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PA Anti-Gay Amendment Advances


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PA Anti-Gay Amendment Advances

by 365Gay.com Newscenter Staff

March 16, 2006 - 3:00 pm ET

(Harrisburg, Pennsylvania) A proposed amendment to the Pennsylvania state Constitution banning same-sex marriage and civil unions is headed to the full House for a vote.

The measure passed the House State Government Committee on a 15 - 13 vote Wednesday.

“We are disappointed that the Committee voted to immediately move the bill forward despite the acknowledgement by Republican and Democratic Committee members, including the chair, that public hearings are needed,” said Stacey Sobel, Executive Director for the Center for Lesbian and Gay Civil Rights.

“Constitutional amendments are serious matters that deserve informed consideration by our legislators. The time for public hearings on a constitutional amendment is before the legislation leaves the Committee, not after the fact.”

The state already has legislation preventing gays and lesbians from marrying but supporters of the amendment say it could be overturned in the courts.

The proposed amendment was filed in the legislature in January and says: "Only a marriage between one man and one woman shall be valid or recognized as a marriage in this commonwealth, and neither the commonwealth now nor any of its political subdivisions shall create or recognize a legal status identical or substantially equivalent to that of marriage for unmarried individuals."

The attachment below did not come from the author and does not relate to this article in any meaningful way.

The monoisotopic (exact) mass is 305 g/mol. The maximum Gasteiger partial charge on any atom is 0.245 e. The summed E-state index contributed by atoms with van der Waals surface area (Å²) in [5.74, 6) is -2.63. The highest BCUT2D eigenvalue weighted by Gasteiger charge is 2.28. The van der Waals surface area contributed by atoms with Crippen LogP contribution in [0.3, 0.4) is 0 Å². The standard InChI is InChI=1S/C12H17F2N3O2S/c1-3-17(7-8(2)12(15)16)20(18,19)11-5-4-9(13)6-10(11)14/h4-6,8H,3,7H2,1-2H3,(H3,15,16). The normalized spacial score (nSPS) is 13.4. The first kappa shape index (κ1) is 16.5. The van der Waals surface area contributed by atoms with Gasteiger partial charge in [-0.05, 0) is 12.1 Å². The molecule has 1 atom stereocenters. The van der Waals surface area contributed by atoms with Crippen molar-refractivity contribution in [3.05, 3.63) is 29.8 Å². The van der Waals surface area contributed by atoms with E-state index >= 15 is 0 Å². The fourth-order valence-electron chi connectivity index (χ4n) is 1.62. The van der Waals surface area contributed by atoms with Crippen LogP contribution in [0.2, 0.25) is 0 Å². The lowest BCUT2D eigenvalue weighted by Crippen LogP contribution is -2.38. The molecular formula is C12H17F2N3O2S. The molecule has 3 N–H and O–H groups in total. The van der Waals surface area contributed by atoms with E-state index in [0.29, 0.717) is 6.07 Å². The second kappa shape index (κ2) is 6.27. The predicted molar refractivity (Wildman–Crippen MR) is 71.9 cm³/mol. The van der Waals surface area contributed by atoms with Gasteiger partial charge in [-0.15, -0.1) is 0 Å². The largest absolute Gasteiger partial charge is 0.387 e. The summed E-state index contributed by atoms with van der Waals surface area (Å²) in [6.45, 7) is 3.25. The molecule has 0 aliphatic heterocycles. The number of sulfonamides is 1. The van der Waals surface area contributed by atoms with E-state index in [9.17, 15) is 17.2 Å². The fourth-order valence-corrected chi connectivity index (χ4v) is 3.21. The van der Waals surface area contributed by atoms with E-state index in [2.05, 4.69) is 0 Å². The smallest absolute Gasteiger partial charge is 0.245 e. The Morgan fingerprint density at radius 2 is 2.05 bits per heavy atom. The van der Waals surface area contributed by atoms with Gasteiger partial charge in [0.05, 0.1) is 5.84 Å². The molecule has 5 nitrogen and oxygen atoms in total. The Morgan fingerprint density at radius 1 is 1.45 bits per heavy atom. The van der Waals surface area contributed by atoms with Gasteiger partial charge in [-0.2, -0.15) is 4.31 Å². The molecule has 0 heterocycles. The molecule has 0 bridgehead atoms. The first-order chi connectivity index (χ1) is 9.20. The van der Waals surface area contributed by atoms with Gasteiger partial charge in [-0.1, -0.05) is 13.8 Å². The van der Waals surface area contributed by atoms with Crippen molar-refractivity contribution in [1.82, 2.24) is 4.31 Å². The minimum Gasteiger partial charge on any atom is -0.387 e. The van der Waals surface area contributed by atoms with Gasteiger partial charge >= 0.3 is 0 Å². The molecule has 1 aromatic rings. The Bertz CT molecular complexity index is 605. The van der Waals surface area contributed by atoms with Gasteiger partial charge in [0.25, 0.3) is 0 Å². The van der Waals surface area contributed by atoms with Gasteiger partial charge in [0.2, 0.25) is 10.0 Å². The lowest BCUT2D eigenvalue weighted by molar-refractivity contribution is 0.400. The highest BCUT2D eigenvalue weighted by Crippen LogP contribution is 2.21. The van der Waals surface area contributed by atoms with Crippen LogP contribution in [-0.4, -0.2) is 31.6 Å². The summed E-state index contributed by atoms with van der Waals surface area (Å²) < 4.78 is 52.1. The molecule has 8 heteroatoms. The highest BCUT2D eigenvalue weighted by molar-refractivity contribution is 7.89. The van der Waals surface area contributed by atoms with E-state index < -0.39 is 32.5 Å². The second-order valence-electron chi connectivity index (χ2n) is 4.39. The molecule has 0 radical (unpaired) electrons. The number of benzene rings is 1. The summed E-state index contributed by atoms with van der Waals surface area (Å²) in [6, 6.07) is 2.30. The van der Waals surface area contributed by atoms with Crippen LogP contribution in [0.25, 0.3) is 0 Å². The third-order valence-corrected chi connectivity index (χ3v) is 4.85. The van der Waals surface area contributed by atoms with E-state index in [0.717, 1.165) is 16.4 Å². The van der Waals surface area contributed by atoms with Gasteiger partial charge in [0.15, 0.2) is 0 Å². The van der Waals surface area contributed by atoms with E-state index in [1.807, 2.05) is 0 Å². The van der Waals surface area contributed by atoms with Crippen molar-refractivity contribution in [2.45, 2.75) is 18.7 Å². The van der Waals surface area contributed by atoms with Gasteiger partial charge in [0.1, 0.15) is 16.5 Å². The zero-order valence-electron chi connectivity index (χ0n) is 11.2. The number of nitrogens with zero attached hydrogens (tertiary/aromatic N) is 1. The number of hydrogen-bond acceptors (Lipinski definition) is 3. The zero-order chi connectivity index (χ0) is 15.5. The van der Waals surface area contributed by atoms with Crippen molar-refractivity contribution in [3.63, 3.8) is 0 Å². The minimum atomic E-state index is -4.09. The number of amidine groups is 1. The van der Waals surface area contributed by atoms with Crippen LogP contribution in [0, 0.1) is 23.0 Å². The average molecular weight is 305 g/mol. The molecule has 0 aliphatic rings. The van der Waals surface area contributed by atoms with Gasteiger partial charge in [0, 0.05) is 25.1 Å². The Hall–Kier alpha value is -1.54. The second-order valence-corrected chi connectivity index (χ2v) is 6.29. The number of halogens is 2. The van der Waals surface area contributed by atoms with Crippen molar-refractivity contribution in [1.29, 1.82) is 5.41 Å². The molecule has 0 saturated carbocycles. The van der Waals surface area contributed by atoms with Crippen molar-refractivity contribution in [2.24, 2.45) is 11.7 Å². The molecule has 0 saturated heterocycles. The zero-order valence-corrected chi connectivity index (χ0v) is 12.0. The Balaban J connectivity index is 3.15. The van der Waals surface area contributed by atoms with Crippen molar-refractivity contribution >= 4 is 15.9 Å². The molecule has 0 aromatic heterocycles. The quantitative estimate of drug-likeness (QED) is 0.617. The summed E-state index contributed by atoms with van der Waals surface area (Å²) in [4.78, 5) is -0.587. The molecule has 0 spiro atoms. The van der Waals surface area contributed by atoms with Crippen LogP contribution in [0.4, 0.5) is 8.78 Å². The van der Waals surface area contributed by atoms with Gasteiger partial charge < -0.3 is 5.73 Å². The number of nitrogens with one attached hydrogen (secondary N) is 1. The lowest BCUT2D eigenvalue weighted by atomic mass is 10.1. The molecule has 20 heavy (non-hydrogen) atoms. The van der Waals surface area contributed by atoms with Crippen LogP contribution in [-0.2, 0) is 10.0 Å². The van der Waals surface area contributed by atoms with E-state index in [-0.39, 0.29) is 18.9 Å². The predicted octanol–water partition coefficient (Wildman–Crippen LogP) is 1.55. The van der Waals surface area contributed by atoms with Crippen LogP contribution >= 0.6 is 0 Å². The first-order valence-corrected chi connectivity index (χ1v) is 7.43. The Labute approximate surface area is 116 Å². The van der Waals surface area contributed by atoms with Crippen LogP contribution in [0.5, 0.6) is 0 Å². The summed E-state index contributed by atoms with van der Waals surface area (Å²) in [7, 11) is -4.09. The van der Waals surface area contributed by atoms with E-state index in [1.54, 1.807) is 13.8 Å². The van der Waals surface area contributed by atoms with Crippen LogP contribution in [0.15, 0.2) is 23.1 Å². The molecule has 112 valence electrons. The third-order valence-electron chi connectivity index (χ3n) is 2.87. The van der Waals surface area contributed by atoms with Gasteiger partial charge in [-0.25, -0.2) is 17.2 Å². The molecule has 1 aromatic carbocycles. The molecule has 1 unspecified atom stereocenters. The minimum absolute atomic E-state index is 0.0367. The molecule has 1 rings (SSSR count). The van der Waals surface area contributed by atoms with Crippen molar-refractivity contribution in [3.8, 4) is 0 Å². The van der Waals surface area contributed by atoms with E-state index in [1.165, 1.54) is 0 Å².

The GOP endorsed measure has bipartisan support and opposition. Opponents of the amendment say it is so poorly worded it could affect all non married couples in the state - gay or non-gay.

One Republican who opposes it, Sen. Joe Conti (R-Bucks County), said earlier this week that if the measure is approved it could have a broad negative economic impact on the state.

Opponents say that in addition to banning gay marriage the amendment could be used to nullify domestic partner benefits for public employees. It also would likely interfere with publicly funded universities’ ability to offer those benefits.

House Majority Leader Sam Smith (R-Jefferson) said the House will likely vote on the proposed amendment near the end of May.

It also needs to be approved in the Senate, and then passed a second time in the next session of the legislature before being put to voters. The earliest that could happen is next year, although most observers believe it could not reach the ballot before 2008.

On Tuesday hundreds of opponents of amending the Constitution rallied at the legislature. (story)

©365Gay.com 2006

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